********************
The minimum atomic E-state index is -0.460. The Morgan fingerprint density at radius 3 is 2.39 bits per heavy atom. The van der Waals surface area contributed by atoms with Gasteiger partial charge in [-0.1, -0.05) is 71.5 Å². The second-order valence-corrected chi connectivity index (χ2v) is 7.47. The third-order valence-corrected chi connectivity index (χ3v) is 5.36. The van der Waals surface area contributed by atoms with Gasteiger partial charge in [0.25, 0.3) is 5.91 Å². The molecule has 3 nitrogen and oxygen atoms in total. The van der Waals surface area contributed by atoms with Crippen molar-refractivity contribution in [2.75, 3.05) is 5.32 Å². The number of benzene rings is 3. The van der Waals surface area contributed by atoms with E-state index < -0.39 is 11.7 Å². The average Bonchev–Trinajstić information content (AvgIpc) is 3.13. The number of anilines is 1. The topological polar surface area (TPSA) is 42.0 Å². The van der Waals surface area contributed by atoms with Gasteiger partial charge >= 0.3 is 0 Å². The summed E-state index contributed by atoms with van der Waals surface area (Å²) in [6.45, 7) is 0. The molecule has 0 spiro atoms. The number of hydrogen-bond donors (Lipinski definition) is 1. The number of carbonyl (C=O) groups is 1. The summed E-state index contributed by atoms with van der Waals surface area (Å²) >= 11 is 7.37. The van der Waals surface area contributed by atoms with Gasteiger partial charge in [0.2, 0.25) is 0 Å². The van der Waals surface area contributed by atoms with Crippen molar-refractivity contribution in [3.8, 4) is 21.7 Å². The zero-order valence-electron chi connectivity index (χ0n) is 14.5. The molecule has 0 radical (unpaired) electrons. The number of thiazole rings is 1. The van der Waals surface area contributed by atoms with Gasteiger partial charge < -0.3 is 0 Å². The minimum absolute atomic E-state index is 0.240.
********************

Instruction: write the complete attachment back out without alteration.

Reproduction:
The minimum atomic E-state index is -0.460. The Morgan fingerprint density at radius 3 is 2.39 bits per heavy atom. The van der Waals surface area contributed by atoms with Gasteiger partial charge in [-0.1, -0.05) is 71.5 Å². The second-order valence-corrected chi connectivity index (χ2v) is 7.47. The third-order valence-corrected chi connectivity index (χ3v) is 5.36. The van der Waals surface area contributed by atoms with Gasteiger partial charge in [0.25, 0.3) is 5.91 Å². The molecule has 3 nitrogen and oxygen atoms in total. The van der Waals surface area contributed by atoms with Crippen molar-refractivity contribution in [2.75, 3.05) is 5.32 Å². The number of benzene rings is 3. The van der Waals surface area contributed by atoms with E-state index < -0.39 is 11.7 Å². The average Bonchev–Trinajstić information content (AvgIpc) is 3.13. The number of anilines is 1. The topological polar surface area (TPSA) is 42.0 Å². The van der Waals surface area contributed by atoms with Gasteiger partial charge >= 0.3 is 0 Å². The summed E-state index contributed by atoms with van der Waals surface area (Å²) in [6.45, 7) is 0. The molecule has 0 spiro atoms. The number of hydrogen-bond donors (Lipinski definition) is 1. The number of carbonyl (C=O) groups is 1. The summed E-state index contributed by atoms with van der Waals surface area (Å²) >= 11 is 7.37. The van der Waals surface area contributed by atoms with Gasteiger partial charge in [0.2, 0.25) is 0 Å². The van der Waals surface area contributed by atoms with Crippen molar-refractivity contribution in [3.8, 4) is 21.7 Å². The zero-order valence-electron chi connectivity index (χ0n) is 14.5. The molecule has 0 radical (unpaired) electrons. The number of thiazole rings is 1. The van der Waals surface area contributed by atoms with Gasteiger partial charge < -0.3 is 0 Å². The minimum absolute atomic E-state index is 0.240.